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Double Group - Assoc Professor Kay Double

Parkinson’s disease, a common neurodegenerative disorder, occurs when certain cells in the brain that control movement die. Why these brain cells die while other ostensibly similar brain cells survive is, however, is not understood. Our research aims to understand why selected brain cells are vulnerable to death in Parkinson’s disease so that we can develop ways to improve the survival of these cells and thus prevent Parkinson’s disease. We are also developing improved diagnostic methods for Parkinson’s disease and researching how damage to the brain can be restored using stem cell-based approaches.

Principal Research Fellow and NHMRC Senior Research Fellow, NeuRA
Assoc Professor in Pharmacology, School of Medicine, UNSW
Medicine Faculty Member in Neurochemistry, Clinic and Policlinic for Psychiatry, University of Wuerzburg, Wuerzburg, Germany
T: +612 9399 1056

Assoc Prof Kay Double is a Principal Research Fellow and NHMRC Senior Research Fellow heading a research group investigating the neurochemistry of neurodegenerative disorders, with a particular focus on Parkinson’s disease. Her research aims to understand why only certain selective neurons are vulnerable to these diseases. She has strong interests in developing improved diagnostic methods for neurodegenerative diseases and understanding the regulation of stem cells in the healthy and diseased brain. Assoc Prof Double teaches at the undergraduate and postgraduate levels at the University New South Wales and hosts Australian and international undergraduate and graduate students completing research projects in her laboratory. She has extensive national and international collaborations and also teaches at the University of Würzburg, Germany where she holds the postdoctoral degree of the Habilitation.

Copper changes in Parkinson’s disease

Copper is essential for brain health and too much, or too little copper, in the human brain is associated with serious neurodegenerative conditions.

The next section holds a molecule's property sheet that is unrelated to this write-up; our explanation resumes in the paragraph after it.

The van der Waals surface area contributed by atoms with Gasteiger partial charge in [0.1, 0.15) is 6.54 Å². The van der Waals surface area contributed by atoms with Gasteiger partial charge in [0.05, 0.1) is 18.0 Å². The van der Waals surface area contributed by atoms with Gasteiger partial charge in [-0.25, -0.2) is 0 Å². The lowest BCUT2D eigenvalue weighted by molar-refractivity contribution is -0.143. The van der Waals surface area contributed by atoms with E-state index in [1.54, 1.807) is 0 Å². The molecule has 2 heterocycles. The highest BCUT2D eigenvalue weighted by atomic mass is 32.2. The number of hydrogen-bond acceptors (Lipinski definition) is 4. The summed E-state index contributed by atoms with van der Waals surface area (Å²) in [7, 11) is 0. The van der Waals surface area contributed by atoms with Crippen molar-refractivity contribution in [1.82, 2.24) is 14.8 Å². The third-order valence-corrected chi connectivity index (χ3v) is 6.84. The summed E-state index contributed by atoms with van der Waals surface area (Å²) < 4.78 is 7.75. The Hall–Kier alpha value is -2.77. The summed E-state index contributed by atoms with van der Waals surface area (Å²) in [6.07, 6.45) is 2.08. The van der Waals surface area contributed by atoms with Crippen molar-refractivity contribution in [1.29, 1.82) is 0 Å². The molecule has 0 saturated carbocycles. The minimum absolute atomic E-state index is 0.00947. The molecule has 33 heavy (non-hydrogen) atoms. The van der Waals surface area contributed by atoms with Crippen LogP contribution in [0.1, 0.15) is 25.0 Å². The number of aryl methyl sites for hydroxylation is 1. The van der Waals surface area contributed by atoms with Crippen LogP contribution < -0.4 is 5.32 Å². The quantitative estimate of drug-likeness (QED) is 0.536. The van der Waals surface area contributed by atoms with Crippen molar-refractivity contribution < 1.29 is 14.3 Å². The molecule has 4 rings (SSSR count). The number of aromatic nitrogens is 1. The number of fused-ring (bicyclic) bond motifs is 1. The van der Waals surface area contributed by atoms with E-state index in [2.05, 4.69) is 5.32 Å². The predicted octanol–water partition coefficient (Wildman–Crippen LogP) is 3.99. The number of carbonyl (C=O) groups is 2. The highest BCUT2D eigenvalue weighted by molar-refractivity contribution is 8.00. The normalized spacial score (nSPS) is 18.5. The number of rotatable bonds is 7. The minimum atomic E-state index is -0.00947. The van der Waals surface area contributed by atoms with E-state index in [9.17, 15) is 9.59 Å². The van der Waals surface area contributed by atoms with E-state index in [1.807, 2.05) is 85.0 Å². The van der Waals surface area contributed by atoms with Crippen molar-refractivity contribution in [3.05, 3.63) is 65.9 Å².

Differential expression of proteins in the human brain

The selective degeneration of A9 dopaminergic neurons in the substantia nigra pars compacta (SNpc) in Parkinson’s disease is well recognised while other dopaminergic cells, such as those found in the

Neurogenesis in healthy ageing

New neuron birth, or neurogenesis, continues in the subventricular zone and dentate gyrus of adult brain. This process has been linked with memory, anxiety, addiction and olfaction.

Regulation of tyrosine hydroxylase

We are investigating how the enzyme tyrosine hydroxylase, the rate-limiting enzyme for dopamine production, is regulated in the healthy brain and how this is changed in Parkinson's disease.

Sex steroids and the modulation of dopamine cell vulnerability

This project is suitable for an ILP, Honours or PhD project. Contact Assoc Prof Double for more information.

The neurochemistry of dopamine in cell vulnerability

One of the characteristic features of the vulnerable neurons in Parkinson’s disease is that they contain dopamine, a neurotransmitter known to convey a high oxidative load upon cells due to its cap

Ultrasound imaging in Parkinson’s disease

Current imaging techniques to support a diagnosis of Parkinson’s disease, such as PET and MRI, are expensive and difficult to access.

Research team 
Dr Kay Double's picture
Assoc Professor Kay Double
Principal Research Fellow and NHMRC Senior Research Fellow, NeuRA
Assoc Professor in Pharmacology, School of Medicine, UNSW
T: +612 9399 1056